Brady — who went 14-for-21 for 201 yards, two touchdowns, and no picks — reportedly played that game despite having a 103-degree fever. He led the Patriots to a third Super Bowl title a couple of weeks later against the Eagles.
2006, at Indianapolis
A game that will be remembered as the greatest missed opportunity of the era, this one has come to be remembered slightly incorrectly. That is to say, whenever the 2006 season is discussed, folks in the region typically lament the lack of receiving talent as the reason the Patriots lost out on winning another Super Bowl.
But that’s an inaccurate memory, at least as far as this game is concerned. Because 34 points, and a 21-3 lead in the second quarter, should have been more than enough to earn a trip to Super Bowl XLI.
Alas, Peyton Manning carved up the Patriots’ defense in the second half, with a little help from the enforcement of a rule that doesn’t exist. A Joseph Addai touchdown run with a minute left gave the Colts their first lead of the game, and a Tom Brady interception ended the Patriots’ dreams.
This game oddly saw a touchdown by guard Logan Mankins on a fumble recovery, a touchdown by center Jeff Saturday on a fumble recovery, and a touchdown pass from Manning to defensive lineman Dan Klecko.
The Colts went on to beat Rex Grossman and the Bears. Despite all the success the Patriots have had, 2006 still stings.
2013, at Denver
This was a game where the scoreboard made it seem like a closer competition than it actually was. The Patriots just didn’t have the manpower to match the high-scoring, high-octane offense of Peyton Manning.
That was most evident by looking at the targeted receivers by Brady that day, a list that included Austin Collie, Aaron Dobson, Michael Hoomanawanui, Matthew Mulligan and Matthew Slater.
Despite the low score, Manning still managed to throw for 400 yards and two touchdowns, while the running back duo of Knowshon Moreno and Montee Ball combined for more than 100 yards on the ground. Wes Welker took Aqib Talib out of the game with a block that left Belichick very upset, even a day later.
With the win, the Broncos advanced to Super Bowl XLVIII, where they lost 43-8 to the Seahawks.
2015, at Denver
Arguably the most impressive moment from the Tom Brady-Rob Gronkowski era came in a loss. It came in the fourth quarter of this game, with the Patriots trailing by eight and with less than two minutes on the clock.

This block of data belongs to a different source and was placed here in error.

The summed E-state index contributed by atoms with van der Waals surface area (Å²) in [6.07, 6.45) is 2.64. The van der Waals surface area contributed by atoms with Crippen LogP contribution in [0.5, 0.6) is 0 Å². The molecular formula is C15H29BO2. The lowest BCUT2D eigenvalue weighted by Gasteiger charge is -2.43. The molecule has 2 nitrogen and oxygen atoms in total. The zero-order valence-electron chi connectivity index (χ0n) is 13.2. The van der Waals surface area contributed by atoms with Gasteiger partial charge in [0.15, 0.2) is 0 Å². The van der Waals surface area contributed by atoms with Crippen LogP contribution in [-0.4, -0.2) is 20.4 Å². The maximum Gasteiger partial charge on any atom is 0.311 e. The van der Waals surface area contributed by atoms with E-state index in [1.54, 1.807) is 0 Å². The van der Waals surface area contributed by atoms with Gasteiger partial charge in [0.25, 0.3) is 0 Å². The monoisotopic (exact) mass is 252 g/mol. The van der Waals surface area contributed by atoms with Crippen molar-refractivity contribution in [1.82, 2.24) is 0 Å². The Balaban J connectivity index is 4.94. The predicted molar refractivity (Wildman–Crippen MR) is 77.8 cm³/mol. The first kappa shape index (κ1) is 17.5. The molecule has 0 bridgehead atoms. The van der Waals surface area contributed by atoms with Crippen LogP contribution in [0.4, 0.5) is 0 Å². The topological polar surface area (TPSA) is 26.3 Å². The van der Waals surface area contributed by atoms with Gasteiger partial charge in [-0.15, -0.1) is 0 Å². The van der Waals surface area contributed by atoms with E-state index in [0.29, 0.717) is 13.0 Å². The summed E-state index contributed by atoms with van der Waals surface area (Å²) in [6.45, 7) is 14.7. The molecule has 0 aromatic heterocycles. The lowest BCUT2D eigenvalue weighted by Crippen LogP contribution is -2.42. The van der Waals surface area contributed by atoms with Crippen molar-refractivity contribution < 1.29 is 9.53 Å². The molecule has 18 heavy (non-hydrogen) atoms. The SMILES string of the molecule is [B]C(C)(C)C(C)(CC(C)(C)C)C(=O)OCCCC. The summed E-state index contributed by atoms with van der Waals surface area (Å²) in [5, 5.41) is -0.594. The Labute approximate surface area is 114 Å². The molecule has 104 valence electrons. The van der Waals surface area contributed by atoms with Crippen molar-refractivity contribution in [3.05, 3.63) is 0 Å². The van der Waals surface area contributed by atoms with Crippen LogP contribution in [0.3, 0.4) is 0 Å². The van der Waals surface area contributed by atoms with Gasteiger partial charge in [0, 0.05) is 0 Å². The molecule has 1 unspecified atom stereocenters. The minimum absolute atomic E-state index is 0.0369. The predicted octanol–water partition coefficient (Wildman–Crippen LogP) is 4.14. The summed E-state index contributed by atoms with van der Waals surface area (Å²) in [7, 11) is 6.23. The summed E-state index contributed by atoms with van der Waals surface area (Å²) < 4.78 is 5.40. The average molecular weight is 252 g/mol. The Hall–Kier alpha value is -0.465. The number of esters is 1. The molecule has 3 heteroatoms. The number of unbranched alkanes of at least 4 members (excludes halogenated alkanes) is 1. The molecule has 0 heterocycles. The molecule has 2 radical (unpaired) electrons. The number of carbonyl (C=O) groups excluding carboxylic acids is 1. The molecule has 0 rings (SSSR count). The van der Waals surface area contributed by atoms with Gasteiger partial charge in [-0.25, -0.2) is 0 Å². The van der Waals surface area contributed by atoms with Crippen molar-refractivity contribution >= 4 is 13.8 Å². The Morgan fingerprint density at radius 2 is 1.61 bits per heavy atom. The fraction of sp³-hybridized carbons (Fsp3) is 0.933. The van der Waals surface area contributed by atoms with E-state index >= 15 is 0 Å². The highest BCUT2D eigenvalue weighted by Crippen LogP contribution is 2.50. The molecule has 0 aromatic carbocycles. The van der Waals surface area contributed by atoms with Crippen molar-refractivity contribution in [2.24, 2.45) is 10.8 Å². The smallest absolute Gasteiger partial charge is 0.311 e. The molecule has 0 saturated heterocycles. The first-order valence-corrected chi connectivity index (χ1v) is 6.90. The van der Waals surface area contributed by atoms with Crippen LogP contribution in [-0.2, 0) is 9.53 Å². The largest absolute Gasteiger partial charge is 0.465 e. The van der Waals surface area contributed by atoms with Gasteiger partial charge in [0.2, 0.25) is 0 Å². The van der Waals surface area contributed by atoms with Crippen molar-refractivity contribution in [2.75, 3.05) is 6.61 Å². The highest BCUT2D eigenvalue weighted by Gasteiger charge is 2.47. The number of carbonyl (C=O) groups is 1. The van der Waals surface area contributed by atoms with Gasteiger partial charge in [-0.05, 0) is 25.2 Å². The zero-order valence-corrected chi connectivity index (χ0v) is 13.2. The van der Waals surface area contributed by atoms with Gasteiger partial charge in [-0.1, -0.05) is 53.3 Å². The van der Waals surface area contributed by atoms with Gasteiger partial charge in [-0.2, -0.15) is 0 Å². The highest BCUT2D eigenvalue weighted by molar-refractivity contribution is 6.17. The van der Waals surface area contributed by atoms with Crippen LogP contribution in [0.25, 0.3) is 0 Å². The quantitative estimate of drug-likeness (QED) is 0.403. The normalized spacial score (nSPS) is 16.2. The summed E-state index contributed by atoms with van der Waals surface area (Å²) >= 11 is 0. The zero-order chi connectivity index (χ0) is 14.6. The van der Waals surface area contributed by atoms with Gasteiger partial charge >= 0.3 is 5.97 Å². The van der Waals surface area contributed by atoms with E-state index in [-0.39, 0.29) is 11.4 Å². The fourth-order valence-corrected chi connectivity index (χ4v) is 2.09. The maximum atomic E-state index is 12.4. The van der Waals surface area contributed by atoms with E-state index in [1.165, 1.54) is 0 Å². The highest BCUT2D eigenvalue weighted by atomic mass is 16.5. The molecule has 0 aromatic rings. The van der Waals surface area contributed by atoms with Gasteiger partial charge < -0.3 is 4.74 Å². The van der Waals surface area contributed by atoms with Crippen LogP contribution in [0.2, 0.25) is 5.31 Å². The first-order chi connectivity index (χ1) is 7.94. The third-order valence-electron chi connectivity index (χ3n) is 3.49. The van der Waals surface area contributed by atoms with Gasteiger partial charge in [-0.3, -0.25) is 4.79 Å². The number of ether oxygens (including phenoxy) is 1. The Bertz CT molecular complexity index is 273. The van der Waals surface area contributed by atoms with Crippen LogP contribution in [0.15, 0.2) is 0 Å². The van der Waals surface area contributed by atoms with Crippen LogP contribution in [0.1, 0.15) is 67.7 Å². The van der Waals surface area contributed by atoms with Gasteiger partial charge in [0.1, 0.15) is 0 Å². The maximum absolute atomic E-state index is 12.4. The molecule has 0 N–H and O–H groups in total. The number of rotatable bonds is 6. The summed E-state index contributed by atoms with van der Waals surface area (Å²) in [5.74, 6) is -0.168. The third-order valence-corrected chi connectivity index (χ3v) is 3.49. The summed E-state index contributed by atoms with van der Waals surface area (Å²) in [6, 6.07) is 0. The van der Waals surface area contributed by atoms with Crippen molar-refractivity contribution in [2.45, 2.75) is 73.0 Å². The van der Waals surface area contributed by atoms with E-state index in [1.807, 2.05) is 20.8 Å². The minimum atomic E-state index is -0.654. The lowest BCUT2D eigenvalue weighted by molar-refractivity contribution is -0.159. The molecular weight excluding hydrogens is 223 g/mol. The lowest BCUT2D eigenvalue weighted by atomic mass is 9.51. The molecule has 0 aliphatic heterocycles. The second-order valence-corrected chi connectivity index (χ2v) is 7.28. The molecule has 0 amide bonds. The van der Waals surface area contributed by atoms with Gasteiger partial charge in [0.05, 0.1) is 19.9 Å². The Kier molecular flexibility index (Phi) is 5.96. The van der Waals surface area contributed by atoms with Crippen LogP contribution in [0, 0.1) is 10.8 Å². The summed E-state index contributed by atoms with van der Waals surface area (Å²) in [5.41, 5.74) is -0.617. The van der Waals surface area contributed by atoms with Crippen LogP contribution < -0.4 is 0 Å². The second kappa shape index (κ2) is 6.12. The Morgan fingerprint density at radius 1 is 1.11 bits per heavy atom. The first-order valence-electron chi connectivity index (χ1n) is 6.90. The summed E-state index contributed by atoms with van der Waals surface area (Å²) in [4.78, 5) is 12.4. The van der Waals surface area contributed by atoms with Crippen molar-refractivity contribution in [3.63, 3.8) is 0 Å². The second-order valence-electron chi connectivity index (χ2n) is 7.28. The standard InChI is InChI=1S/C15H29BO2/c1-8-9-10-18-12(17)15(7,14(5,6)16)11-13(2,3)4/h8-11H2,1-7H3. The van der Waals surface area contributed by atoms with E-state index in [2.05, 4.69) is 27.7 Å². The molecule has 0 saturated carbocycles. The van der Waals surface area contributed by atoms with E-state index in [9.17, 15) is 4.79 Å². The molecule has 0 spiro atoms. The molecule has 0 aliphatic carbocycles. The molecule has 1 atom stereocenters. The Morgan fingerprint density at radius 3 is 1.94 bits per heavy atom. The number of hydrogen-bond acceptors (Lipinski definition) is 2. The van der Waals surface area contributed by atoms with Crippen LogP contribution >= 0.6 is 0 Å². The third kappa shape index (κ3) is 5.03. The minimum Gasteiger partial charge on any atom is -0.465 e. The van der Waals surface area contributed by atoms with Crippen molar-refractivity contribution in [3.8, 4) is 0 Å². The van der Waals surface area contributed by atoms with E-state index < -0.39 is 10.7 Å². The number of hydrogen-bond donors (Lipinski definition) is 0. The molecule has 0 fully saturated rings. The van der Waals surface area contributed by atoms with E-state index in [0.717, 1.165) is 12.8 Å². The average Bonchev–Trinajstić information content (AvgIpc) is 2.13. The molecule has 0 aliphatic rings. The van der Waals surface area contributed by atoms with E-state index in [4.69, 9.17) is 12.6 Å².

On a fourth-and-10 at midfield, Brady hit Gronkowski for a 40-yard gain up the seam. On a fourth-and-goal from the 4-yard line, Brady found Gronkowski for a touchdown. It was an all-time moment. But on the two-point conversion, Brady didn’t go back to Gronkowski, even though he should have. Instead, he tried to force a pass to Julian Edelman. It was picked off, and the Patriots lost.
Among the more random occurrences of this game involved Owen Daniels beating Jamie Collins on a double move not once but twice — both of which went for touchdowns. Collins was one of the most athletic young linebackers in the league at the time; Daniels was out of the league forever a few weeks later.
There are many parallels from the 2015 season to the 2018 season, namely that the Patriots had to go on the road for the AFC title game because they blew a game in Miami. Back in 2015, it was The Steven Jackson Game in Miami that forced the Patriots to head to Denver in January.
2018, at Kansas City
We shall see how this one plays out. Clearly, the Patriots of the second half of this current run have not fared well on the road, but that’s been entirely due to Peyton Manning. Is Patrick Mahomes up to the challenge? Or can the Patriots tap into some of that intangible magic that made them so great in the early 2000s?
You’ll hear a lot this week about the Patriots’ dreadful road record, about the Chiefs’ offense, about the Week 6 win for New England, about the now-irrelevant 2014 game in Kansas City, and a whole lot else. We’ll all do our best to try to encapsulate what’s going to happen. But in these games, where the stakes are so high, there’s just no way of knowing until the game kicks off how they’re going to go or what’s going to happen.